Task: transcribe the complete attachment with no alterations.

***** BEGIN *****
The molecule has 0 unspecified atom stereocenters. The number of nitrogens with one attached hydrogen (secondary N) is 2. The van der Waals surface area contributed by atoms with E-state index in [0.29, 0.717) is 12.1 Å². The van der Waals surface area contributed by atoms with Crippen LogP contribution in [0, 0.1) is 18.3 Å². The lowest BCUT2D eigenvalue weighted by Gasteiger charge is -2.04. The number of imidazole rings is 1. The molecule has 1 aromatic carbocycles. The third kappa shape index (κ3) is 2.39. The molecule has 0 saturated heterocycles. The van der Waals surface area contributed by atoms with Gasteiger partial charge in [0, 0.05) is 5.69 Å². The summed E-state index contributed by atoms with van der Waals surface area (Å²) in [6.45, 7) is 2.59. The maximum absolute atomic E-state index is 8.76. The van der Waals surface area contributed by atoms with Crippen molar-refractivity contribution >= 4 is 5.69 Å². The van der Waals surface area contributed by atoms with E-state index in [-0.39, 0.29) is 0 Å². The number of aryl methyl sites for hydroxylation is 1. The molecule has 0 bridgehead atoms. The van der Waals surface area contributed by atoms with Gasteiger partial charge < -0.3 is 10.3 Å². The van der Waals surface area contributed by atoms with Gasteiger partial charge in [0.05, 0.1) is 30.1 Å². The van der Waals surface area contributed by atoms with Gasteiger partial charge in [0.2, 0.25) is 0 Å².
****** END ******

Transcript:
The molecule has 0 unspecified atom stereocenters. The number of nitrogens with one attached hydrogen (secondary N) is 2. The van der Waals surface area contributed by atoms with E-state index in [0.29, 0.717) is 12.1 Å². The van der Waals surface area contributed by atoms with Crippen LogP contribution in [0, 0.1) is 18.3 Å². The lowest BCUT2D eigenvalue weighted by Gasteiger charge is -2.04. The number of imidazole rings is 1. The molecule has 1 aromatic carbocycles. The third kappa shape index (κ3) is 2.39. The molecule has 0 saturated heterocycles. The van der Waals surface area contributed by atoms with Gasteiger partial charge in [0, 0.05) is 5.69 Å². The summed E-state index contributed by atoms with van der Waals surface area (Å²) in [6.45, 7) is 2.59. The maximum absolute atomic E-state index is 8.76. The van der Waals surface area contributed by atoms with Crippen molar-refractivity contribution >= 4 is 5.69 Å². The van der Waals surface area contributed by atoms with E-state index in [-0.39, 0.29) is 0 Å². The number of aryl methyl sites for hydroxylation is 1. The molecule has 0 bridgehead atoms. The van der Waals surface area contributed by atoms with Gasteiger partial charge < -0.3 is 10.3 Å². The van der Waals surface area contributed by atoms with Gasteiger partial charge in [0.05, 0.1) is 30.1 Å². The van der Waals surface area contributed by atoms with Gasteiger partial charge in [0.2, 0.25) is 0 Å².